Developing automation talent requires more than a significant investment; it also requires commitment. One way to leverage both commitment and investment is to maintain records. For example, maintaining a skills database that indexes trainees by industry, process, platform knowledge, and competency can help companies identify the right engineers for each job or project, track skills development over time, and identify areas for potential cross training. 

“If someone is skilled in one particular technology, it might make sense for him to go to the next level of that technology, or it might make more sense for him to shift educational focus to a similar technology, making himself more versatile,” said Harper. “With our skills database, we can make those decisions more easily because all the information on each employee’s level is at our fingertips.”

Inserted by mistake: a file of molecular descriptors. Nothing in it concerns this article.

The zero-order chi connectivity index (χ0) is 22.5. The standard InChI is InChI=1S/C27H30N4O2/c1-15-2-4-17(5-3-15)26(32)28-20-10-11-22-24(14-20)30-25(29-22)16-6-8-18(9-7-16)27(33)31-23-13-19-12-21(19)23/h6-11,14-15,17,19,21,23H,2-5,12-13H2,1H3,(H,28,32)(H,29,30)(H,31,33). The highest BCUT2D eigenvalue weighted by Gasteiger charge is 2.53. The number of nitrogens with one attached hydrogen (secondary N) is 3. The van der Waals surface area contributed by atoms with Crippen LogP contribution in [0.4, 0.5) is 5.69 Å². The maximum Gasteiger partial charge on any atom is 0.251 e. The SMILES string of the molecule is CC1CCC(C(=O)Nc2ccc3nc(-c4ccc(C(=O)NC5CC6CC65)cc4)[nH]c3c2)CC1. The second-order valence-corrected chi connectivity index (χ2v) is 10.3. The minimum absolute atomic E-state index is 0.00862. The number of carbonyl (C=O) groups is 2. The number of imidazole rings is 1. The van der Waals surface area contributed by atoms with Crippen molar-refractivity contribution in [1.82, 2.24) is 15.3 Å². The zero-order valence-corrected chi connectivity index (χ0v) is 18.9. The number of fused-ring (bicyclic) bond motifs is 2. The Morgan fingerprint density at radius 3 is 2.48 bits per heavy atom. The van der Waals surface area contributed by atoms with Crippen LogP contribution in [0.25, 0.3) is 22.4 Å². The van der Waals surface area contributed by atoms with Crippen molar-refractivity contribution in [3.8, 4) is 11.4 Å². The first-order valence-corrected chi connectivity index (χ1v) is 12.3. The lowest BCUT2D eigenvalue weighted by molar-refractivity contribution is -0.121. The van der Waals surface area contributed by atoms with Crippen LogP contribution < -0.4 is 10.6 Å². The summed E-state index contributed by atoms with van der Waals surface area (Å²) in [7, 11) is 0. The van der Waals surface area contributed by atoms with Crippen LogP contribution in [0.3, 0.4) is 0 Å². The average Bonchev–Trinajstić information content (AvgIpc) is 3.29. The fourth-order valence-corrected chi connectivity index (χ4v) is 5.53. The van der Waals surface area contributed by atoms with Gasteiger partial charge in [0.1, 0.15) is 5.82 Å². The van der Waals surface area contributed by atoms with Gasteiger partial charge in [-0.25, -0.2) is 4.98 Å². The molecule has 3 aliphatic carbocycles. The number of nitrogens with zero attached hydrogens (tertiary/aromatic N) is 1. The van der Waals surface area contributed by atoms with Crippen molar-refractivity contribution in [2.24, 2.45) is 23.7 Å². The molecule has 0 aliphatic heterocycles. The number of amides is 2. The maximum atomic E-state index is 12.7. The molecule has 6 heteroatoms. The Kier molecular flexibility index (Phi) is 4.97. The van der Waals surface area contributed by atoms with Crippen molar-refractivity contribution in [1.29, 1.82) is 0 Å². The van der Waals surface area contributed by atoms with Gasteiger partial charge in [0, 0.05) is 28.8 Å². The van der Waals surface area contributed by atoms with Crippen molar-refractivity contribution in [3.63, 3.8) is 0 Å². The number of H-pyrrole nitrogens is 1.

Having a skills database can also enhance the performance review process and motivate employees to expand their overall knowledge base. Recently, HR departments have begun to encourage employees to work closely with their managers throughout the year, and touch base regularly about their performance on recent projects and their progress toward their development goals.

Access to outside resources

Not all training can—or should—be developed in house. It’s a good idea to frequently partner with outside organizations and associations to augment the curriculum offered through an in-house automation talent development program.